In the use of plastic coated fabrics, I have found that the complete "wetting" of a fabric is not desirable for at least three reasons that affect the resulting physical properties of the material. One reason is that a plastic saturated fabric does not exhibit the "tear" resistance of a film or coating laid onto or bonded to the surface of the fibers. Secondly, because of the uneven rate of saturation of the plastic into the fabric, it is difficult to maintain a uniform thickness and therefore the weight of the plastic coated fabric. Thirdly, when the conventional coating process is employed for plastic coating of a fabric, air is employed during the manufacturing technique and is conveyed through the fabric up into the plastic material. It has been found that much of the air remains entrapped in the plastic material in the form of bubbles resulting in "pinholes". Accordingly, there is a need for an improved and relatively inexpensive technique for fabricating a coated fabric that may be manufactured by a process for controlling the thickness of the plastic coating and its penetration into the fabric proper and thereby the total weight of the resulting product.
The present invention provides an improved and relatively inexpensive plastic coated fabric that is useful in the manufacture of fuel cells and many end products that require physical and/or chemical properties similar to the materials required for use in fuel cells. To this end, the process of the present invention allows the plastic coating thickness to be controlled and a wide range of substrate materials to be used with selected plastics. Some of the end products that the coated fabric of the present invention may be used for, in addition to fuel cells, are conveyor belts, liners for chutes or troughs used for handling abrasive materials, ink pads for the printing industry, large chemical holding tanks, "B" staged fabrics used in the molding industry, etc. The coated fabrics produced in accordance with the present invention exhibit physical properties including outstanding abrasion resistance, high tensile strength, superior tear strength, good flexing resistance and excellent oil, solvent and ozone and similar chemical resistance properties.
From an end product standpoint, the present invention comprehends a coated fabric having a cured layer of a synthetic, elastomeric compound bonded to and impregnating the fabric without saturation of the fabric by the compound. The synthetic compound may be any heat activated plastic material and utilized with substrates of both synthetic and natural fibers. The synthetic, elastomeric compounds are preselected on the basis of physical and chemical properties required for the end use of the coated fabric. The end product produced in accordance with the present invention may also be a film or a layer of synthetic, elastomeric compound of a uniform thickness throughout.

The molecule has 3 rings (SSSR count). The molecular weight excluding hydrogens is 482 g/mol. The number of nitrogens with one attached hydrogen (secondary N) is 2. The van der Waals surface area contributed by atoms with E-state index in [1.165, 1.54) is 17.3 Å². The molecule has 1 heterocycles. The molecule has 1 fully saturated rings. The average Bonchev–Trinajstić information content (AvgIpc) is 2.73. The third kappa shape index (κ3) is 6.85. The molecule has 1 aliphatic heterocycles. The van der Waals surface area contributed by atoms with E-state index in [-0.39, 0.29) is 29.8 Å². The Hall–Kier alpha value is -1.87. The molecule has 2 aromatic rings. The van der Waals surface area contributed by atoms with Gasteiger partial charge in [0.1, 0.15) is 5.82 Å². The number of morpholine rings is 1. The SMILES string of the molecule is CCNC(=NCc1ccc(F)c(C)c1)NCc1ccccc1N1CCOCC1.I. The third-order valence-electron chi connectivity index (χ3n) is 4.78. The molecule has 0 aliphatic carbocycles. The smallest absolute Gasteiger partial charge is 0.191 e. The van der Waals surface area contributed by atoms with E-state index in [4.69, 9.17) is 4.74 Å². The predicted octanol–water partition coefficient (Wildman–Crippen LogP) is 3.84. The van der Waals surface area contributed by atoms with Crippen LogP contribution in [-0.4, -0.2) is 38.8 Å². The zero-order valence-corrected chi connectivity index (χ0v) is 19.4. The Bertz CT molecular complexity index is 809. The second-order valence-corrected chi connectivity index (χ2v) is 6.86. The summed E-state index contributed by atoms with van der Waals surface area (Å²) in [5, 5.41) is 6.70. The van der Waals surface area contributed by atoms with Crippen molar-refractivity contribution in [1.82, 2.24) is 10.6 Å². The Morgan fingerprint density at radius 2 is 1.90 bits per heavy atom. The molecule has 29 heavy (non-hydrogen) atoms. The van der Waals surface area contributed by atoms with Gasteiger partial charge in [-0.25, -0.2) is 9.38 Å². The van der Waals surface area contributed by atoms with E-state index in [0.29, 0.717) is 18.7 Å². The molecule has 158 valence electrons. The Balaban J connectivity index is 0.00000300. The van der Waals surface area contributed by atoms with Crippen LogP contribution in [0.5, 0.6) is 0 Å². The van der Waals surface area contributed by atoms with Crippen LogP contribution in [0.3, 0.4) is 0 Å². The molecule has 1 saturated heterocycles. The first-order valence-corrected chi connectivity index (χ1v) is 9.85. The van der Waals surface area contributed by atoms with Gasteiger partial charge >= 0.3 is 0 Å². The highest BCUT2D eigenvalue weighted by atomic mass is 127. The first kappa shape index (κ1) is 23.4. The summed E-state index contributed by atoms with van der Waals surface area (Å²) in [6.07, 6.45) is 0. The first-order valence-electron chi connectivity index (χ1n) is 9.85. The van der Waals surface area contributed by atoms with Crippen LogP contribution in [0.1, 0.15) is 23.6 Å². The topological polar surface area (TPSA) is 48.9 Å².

From a method standpoint, the present invention for manufacturing a coated fabric having a preselected weight and physical properties includes the steps of preparing a synthetic, elastomeric compound including the curing agent in combination with preselected formulating materials. The materials comprising the compound are selected so that the coated end product exhibits preselected physical properties. The prepared compound is further controlled to exhibit a preselected viscosity at approximately ambient temperatures in accordance with the construction of the fabric selected to be coated. In the use of one plastic, the prepared compound is in the form of a semi-solid and has a short pot life on the order of three minutes. The thus prepared compound is spread over the surface to cover the preselected surface area and to a preselected uniform depth throughout the covered surface area. The positioning of the fabric to be coated is the next step in the procedure and the fabric is placed over the top of the exposed surface of the compound, without exerting any pressure on the fabric, to allow the compound to become impregnated into the fabric in accordance with the preselected physical construction and the weight of the fabric for a preselected viscosity of the compound during the time interval of the pot life of the compound and then quickly subjecting the compound impregnated fabric to heat in the range of 200 degrees Fahrenheit for a preselected time period to cure the compound and thereby provide the coated fabric having the desired weight and physical properties.
This same procedure may be utilized as described hereinabove for the manufacture of a thin film of a synthetic elastomeric compound without a substrate but having a preselected uniform depth.